It depends on the state.
As a social media use and competition for jobs increase, people are becoming more concerned with their online image. Recently, the media focused on employers gaining applicants' login information to access their social media accounts. Many states (at least seven so far) have decided that it is necessary to pass legislation protecting job seekers from overzealous employers. I've heard reports that at least 35 states have pending legislation.
Despite this push from state governments, I'm not sure that the hype is necessary. For starters, although I've had inappropriate questions asked during interviews, no one has gone this far. Secondly, I expect that all potential employers will Google (or Bing) my name, and with the exception of my Facebook, I have a public online presence that should keep them busy. Finally, even if a potential employer accessed my login information, there would be nothing for them to find.
In any event, the news stories outraged people, and the state governments acted. As of late April, Washington became the latest state to adopt legislation (SB 5211) that prevents employers from gaining access to social networking account logins.
Why Do We Need These Bills?
With Washington's passage of the social networking bill, it joins at least seven other states with similar bills. A little over a year ago, several news stories broke about employers asking for applicants' passwords. It seems unlikely that this is a widespread practice, just on a basic business
perspective. Beyond bad public relations, from a legal standpoint, looking at someone's private social networking account could expose an employer to information that it cannot legally use in the hiring process (religion, sexual orientation, family status, etc.). Why would an employer risk liability just to spy on applicants? In any event, legislatures saw applicant privacy as a big enough problem to do something about it.
These bills have received much criticism from lawyers and, more recently, wall street. Wall Street is concerned that it will be unable to investigate social networking accounts even if there is a legitimate need. For example, securities regulators worry that social media could create new channels for Ponzi schemes, and fighting those schemes will be harder if companies cannot monitor what employees are pitching to investors.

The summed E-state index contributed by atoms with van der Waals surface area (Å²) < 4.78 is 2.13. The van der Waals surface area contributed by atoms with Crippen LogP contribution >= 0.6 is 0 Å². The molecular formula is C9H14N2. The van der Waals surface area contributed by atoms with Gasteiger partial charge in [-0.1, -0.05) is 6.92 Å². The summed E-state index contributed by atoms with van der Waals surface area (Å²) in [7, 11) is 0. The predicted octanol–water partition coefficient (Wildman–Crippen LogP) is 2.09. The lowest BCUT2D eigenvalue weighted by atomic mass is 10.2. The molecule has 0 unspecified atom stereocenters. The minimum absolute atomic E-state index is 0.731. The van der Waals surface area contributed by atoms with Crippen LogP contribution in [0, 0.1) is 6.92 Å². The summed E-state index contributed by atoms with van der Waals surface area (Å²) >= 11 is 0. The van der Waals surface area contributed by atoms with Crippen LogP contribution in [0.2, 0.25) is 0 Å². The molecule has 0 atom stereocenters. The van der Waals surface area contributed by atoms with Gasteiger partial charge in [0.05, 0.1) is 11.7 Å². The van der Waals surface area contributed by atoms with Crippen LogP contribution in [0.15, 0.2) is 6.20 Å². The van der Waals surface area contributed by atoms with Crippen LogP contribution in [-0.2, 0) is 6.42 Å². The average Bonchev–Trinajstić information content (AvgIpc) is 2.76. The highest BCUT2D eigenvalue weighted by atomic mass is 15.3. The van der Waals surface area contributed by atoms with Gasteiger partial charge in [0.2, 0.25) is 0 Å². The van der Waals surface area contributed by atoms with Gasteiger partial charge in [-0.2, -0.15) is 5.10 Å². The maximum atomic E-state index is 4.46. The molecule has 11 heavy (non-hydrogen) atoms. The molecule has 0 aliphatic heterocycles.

For a more detailed analysis of social media password laws generally, check out this Littler Report.
What Is SB 5211?
The bill has five major protections: an employee cannot (1) request login information for a personal social networking account; (2) watch an employer or applicant access their social media page; (3) force an employee or applicant to friend them; (4) require an employee or applicant to alter their privacy settings; or (5) take adverse action against an applicant if the applicant refuses to let the employer see their account.
The bill carves out an exception if (1) the employer requests the information in the context of an investigation (2) for the limited purpose of ensuring compliance or investigating unauthorized transfer of the employer's proprietary information (3) that is undertaken in response to receipt of information about the employee's activities on a social networking website and (4) the employer does not request login information.
The bill also excludes (1) social networks intended "primarily to facilitate work-related exchange" and (2) login information for work accounts.
The bill provides a private right of action to employees or applicants whose employers violate the statute.
About this Blog
I was once a licensed attorney (in Washington), but my license is now inactive. I like to geek out about entertainment,
internet, and privacy law. This blog is a place for me to do that. All of the views expressed are my own and should not be considered legal advice.
My personal blog is located under the tab Pax's Page.
Rachel is a typer of words.